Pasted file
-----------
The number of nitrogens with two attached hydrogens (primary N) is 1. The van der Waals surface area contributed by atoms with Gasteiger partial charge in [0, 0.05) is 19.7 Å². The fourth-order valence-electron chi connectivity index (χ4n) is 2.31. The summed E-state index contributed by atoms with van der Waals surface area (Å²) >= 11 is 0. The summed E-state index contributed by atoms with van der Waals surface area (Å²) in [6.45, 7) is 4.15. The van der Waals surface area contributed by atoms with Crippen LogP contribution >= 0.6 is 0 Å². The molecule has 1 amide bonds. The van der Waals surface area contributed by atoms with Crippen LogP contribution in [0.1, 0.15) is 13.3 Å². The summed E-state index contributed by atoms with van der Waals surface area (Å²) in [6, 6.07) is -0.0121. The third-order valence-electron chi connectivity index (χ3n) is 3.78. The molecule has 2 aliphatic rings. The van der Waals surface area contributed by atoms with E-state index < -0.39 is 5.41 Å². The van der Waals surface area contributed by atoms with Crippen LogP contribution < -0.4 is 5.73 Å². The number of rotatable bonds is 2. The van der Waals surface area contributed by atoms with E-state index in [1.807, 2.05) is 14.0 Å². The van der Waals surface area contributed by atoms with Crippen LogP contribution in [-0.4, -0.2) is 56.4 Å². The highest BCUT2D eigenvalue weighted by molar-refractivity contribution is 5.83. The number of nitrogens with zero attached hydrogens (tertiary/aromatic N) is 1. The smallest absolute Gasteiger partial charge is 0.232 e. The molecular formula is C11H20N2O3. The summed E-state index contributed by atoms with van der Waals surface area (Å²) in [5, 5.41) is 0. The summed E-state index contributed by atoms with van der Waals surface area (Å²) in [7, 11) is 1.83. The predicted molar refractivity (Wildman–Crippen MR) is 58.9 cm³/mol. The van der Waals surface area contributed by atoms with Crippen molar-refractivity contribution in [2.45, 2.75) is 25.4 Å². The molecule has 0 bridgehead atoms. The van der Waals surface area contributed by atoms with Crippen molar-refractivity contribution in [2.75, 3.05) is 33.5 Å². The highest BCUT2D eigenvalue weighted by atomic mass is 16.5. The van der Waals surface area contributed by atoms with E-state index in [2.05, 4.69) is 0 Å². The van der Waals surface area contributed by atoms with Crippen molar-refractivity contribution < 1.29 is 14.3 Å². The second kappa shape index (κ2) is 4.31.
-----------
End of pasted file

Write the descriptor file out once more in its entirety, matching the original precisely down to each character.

The number of nitrogens with two attached hydrogens (primary N) is 1. The van der Waals surface area contributed by atoms with Gasteiger partial charge in [0, 0.05) is 19.7 Å². The fourth-order valence-electron chi connectivity index (χ4n) is 2.31. The summed E-state index contributed by atoms with van der Waals surface area (Å²) >= 11 is 0. The summed E-state index contributed by atoms with van der Waals surface area (Å²) in [6.45, 7) is 4.15. The van der Waals surface area contributed by atoms with Crippen LogP contribution >= 0.6 is 0 Å². The molecule has 1 amide bonds. The van der Waals surface area contributed by atoms with Crippen LogP contribution in [0.1, 0.15) is 13.3 Å². The summed E-state index contributed by atoms with van der Waals surface area (Å²) in [6, 6.07) is -0.0121. The third-order valence-electron chi connectivity index (χ3n) is 3.78. The molecule has 2 aliphatic rings. The van der Waals surface area contributed by atoms with E-state index < -0.39 is 5.41 Å². The van der Waals surface area contributed by atoms with Crippen LogP contribution < -0.4 is 5.73 Å². The number of rotatable bonds is 2. The van der Waals surface area contributed by atoms with E-state index in [1.807, 2.05) is 14.0 Å². The van der Waals surface area contributed by atoms with Crippen LogP contribution in [-0.4, -0.2) is 56.4 Å². The highest BCUT2D eigenvalue weighted by molar-refractivity contribution is 5.83. The number of nitrogens with zero attached hydrogens (tertiary/aromatic N) is 1. The smallest absolute Gasteiger partial charge is 0.232 e. The molecular formula is C11H20N2O3. The summed E-state index contributed by atoms with van der Waals surface area (Å²) in [5, 5.41) is 0. The summed E-state index contributed by atoms with van der Waals surface area (Å²) in [7, 11) is 1.83. The predicted molar refractivity (Wildman–Crippen MR) is 58.9 cm³/mol. The van der Waals surface area contributed by atoms with Crippen molar-refractivity contribution in [2.45, 2.75) is 25.4 Å². The molecule has 0 bridgehead atoms. The van der Waals surface area contributed by atoms with Crippen molar-refractivity contribution in [2.75, 3.05) is 33.5 Å². The highest BCUT2D eigenvalue weighted by atomic mass is 16.5. The van der Waals surface area contributed by atoms with E-state index in [2.05, 4.69) is 0 Å². The van der Waals surface area contributed by atoms with Crippen molar-refractivity contribution < 1.29 is 14.3 Å². The second kappa shape index (κ2) is 4.31.